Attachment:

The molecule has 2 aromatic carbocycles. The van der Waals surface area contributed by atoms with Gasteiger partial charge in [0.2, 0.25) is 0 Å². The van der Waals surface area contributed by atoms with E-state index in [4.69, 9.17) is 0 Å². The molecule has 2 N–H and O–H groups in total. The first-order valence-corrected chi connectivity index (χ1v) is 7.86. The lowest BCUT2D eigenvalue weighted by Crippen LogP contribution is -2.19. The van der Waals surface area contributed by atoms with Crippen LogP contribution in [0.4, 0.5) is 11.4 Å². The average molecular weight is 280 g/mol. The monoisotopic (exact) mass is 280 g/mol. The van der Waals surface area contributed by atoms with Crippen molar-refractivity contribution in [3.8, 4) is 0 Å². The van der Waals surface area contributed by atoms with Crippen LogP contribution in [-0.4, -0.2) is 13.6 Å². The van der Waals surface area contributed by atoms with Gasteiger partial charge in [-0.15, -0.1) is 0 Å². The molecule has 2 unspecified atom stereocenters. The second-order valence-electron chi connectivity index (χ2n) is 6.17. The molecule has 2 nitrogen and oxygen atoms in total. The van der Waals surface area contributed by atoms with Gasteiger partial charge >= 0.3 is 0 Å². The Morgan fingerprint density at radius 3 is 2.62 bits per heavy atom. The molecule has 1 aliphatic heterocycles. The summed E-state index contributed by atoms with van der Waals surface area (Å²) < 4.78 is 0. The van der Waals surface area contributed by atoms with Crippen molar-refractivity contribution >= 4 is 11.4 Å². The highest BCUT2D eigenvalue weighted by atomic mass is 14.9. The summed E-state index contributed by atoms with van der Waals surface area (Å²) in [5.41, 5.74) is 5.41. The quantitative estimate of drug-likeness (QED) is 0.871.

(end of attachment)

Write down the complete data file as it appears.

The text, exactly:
The molecule has 2 aromatic carbocycles. The van der Waals surface area contributed by atoms with Gasteiger partial charge in [0.2, 0.25) is 0 Å². The van der Waals surface area contributed by atoms with E-state index in [4.69, 9.17) is 0 Å². The molecule has 2 N–H and O–H groups in total. The first-order valence-corrected chi connectivity index (χ1v) is 7.86. The lowest BCUT2D eigenvalue weighted by Crippen LogP contribution is -2.19. The van der Waals surface area contributed by atoms with Crippen LogP contribution in [0.4, 0.5) is 11.4 Å². The average molecular weight is 280 g/mol. The monoisotopic (exact) mass is 280 g/mol. The van der Waals surface area contributed by atoms with Crippen molar-refractivity contribution in [3.8, 4) is 0 Å². The van der Waals surface area contributed by atoms with Crippen LogP contribution in [-0.4, -0.2) is 13.6 Å². The van der Waals surface area contributed by atoms with Gasteiger partial charge in [-0.15, -0.1) is 0 Å². The molecule has 2 unspecified atom stereocenters. The second-order valence-electron chi connectivity index (χ2n) is 6.17. The molecule has 2 nitrogen and oxygen atoms in total. The van der Waals surface area contributed by atoms with Gasteiger partial charge >= 0.3 is 0 Å². The Morgan fingerprint density at radius 3 is 2.62 bits per heavy atom. The molecule has 1 aliphatic heterocycles. The summed E-state index contributed by atoms with van der Waals surface area (Å²) < 4.78 is 0. The van der Waals surface area contributed by atoms with Crippen molar-refractivity contribution >= 4 is 11.4 Å². The highest BCUT2D eigenvalue weighted by atomic mass is 14.9. The summed E-state index contributed by atoms with van der Waals surface area (Å²) in [5.41, 5.74) is 5.41. The quantitative estimate of drug-likeness (QED) is 0.871.